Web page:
The final adjudication rejected Shell’s claim, thereby handing Kværner a complete victory. Shell had to pay NOK 113 million for the bank guarantee and as a supplement for extra work. In addition came interest and legal fees.
According to communications vice president Atle Kigen at Kværner, this settlement was worth NOK 225 million to the group in 1995-96.[REMOVE]Fotnote:Aftenposten, 13 January 1996, “Draugenseier til Kværner”.
Published October 24, 2018 • Updated November 13, 2018
The operator decided to drop the detailed design requirements which had been usual since the early 1980s, and opted instead for the recommendations made by Norway’s Norsok project.
Intended to enhance the competitiveness of the Norwegian continental shelf, the latter had come out in favour of performance-based specifications for offshore facilities.
Setting clear demands for user functionality, safety and the working environment, without going into details, would offer cheaper, more efficient and safer solutions.[REMOVE]Fotnote:Nytt fra A/S Norske Shell, summer 1992, “Nytt borekonsept for internasjonalt marked”.
Norske Shell required that analyses were conducted with the work operations and crew most vulnerable to accidents, and how such incidents could be avoided.[REMOVE]Fotnote:Nytt fra A/S Norske Shell, summer 1992, “Sikkerhet og arbeidsmiljø i sentrum”.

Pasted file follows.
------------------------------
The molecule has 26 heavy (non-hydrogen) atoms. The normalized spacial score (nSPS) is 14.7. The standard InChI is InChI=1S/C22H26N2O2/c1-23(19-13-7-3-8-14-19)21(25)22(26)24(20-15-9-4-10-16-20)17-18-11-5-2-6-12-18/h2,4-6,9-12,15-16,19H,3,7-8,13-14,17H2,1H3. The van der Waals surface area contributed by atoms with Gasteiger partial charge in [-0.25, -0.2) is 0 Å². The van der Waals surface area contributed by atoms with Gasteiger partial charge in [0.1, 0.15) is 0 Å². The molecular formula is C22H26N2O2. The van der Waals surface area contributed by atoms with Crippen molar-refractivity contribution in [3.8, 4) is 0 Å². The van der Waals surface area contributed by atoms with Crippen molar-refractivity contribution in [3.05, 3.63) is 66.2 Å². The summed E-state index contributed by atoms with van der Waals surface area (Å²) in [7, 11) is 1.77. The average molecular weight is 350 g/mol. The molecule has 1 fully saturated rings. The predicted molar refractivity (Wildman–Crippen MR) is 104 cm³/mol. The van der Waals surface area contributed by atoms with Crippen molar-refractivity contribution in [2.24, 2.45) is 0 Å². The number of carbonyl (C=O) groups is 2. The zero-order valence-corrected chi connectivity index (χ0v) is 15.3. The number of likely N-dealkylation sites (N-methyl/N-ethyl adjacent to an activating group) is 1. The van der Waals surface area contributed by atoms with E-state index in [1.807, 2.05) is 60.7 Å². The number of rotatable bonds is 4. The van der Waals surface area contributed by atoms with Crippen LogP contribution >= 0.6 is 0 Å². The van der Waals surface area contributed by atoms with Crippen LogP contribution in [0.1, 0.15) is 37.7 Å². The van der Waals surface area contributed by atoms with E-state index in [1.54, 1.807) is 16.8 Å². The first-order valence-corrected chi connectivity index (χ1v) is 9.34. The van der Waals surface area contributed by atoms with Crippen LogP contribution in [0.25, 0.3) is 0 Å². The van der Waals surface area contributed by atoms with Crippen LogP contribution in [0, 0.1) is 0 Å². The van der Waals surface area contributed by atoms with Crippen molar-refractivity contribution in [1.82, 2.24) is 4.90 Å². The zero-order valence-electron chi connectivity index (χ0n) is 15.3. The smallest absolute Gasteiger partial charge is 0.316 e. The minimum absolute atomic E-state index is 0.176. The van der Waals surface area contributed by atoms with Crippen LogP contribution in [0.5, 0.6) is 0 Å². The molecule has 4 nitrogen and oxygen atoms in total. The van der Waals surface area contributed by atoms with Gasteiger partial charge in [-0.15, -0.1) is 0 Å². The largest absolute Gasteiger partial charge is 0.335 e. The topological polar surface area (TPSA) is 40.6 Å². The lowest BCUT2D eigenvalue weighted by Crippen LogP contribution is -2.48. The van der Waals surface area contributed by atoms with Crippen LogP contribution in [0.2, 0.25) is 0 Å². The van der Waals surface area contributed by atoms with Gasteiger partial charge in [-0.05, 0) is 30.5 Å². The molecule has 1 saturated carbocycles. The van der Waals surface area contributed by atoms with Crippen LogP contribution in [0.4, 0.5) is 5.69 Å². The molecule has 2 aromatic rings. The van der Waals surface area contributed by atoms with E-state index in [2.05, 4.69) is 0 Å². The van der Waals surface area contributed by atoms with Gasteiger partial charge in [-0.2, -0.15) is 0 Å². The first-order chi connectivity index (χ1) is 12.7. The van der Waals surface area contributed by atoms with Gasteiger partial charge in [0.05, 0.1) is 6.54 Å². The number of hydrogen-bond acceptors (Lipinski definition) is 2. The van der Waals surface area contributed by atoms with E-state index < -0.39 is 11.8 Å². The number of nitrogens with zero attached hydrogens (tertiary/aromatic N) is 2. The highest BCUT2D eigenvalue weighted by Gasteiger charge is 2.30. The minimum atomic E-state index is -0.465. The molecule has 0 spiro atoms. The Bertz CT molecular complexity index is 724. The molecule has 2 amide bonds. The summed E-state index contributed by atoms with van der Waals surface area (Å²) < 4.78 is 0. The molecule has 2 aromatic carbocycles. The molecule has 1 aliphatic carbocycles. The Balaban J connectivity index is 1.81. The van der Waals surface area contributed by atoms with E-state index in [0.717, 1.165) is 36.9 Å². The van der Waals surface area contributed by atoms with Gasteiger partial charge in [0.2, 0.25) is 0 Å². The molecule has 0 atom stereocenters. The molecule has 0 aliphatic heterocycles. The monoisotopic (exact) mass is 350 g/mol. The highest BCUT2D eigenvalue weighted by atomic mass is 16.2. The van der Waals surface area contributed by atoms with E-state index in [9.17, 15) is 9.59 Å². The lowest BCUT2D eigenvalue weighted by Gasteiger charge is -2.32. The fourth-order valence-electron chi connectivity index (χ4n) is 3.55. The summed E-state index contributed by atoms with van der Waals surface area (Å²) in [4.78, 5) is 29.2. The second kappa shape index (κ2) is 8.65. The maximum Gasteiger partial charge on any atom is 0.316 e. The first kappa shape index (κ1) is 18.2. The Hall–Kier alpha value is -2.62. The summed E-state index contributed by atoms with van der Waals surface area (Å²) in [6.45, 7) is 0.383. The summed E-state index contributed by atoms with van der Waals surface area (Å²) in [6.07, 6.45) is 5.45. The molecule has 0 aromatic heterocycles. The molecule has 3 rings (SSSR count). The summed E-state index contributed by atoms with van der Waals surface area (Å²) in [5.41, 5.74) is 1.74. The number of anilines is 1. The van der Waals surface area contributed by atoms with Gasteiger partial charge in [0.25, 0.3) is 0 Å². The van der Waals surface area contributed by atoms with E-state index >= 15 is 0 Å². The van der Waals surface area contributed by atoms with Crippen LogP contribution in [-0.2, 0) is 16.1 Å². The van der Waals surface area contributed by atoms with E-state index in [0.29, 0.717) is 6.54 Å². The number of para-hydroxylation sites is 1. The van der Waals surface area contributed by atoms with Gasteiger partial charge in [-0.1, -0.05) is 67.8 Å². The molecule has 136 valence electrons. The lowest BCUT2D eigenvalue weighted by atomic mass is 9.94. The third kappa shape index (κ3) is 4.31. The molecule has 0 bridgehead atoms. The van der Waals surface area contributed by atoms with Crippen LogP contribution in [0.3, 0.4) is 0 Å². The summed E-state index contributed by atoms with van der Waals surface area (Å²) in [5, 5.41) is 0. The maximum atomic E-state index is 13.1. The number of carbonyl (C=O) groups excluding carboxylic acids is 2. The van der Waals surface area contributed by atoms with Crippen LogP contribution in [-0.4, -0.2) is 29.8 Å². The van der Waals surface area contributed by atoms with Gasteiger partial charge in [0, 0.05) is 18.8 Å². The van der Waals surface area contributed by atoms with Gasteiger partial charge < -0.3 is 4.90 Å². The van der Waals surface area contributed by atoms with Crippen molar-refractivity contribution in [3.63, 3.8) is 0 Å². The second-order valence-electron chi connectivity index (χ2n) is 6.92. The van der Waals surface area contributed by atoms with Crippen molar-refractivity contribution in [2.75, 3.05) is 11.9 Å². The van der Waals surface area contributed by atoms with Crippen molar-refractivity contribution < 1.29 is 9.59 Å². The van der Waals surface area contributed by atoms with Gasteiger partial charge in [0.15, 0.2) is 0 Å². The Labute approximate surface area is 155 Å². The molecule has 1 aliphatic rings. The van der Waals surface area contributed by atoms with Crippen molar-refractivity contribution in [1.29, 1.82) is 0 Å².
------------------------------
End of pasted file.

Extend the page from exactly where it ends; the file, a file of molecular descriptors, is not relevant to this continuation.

The attention devoted to safety and performance-based requirements gave the newly formed Hitec-Dreco joint venture the opportunity to turn its innovative ideas into reality.
These in turn would create a new generation of drilling rigs for fixed offshore installations worldwide.
One member of this partnership, established in 1989, was Hitec, a Stavanger-based specialist in instrumentation, electrical engineering and computer systems.
The other was Canada’s Dreco, which delivered all types of drilling equipment to the global market. This company also had experience of tough climatic conditions from delivering modularised rigs for Arctic exploration.
John McGill was in many respects the pivotal figure in this new constellation, and served as Hitec-Dreco’s chief executive during the first few years.
After leaving a Norwegian drilling company in 1987, he had many ideas about how equipment could be improved in terms of safety and the working environment. And these proposals would not least involve big reductions in both weight and price.
A plethora of new ideas was put forward when the joint venture got started. Not all of these were equally good – most were actually rejected.
But a good climate of cooperation between the two teams yielded very interesting concepts. When the invitation to tender for Draugen arrived, a creative forum could come up with viable options.
The drilling module was not to have a long life on the platform. It was removed in 1997 and subsequently had an interesting career. Read more about where the rig ended up.
Published October 19, 2018 • Updated October 19, 2018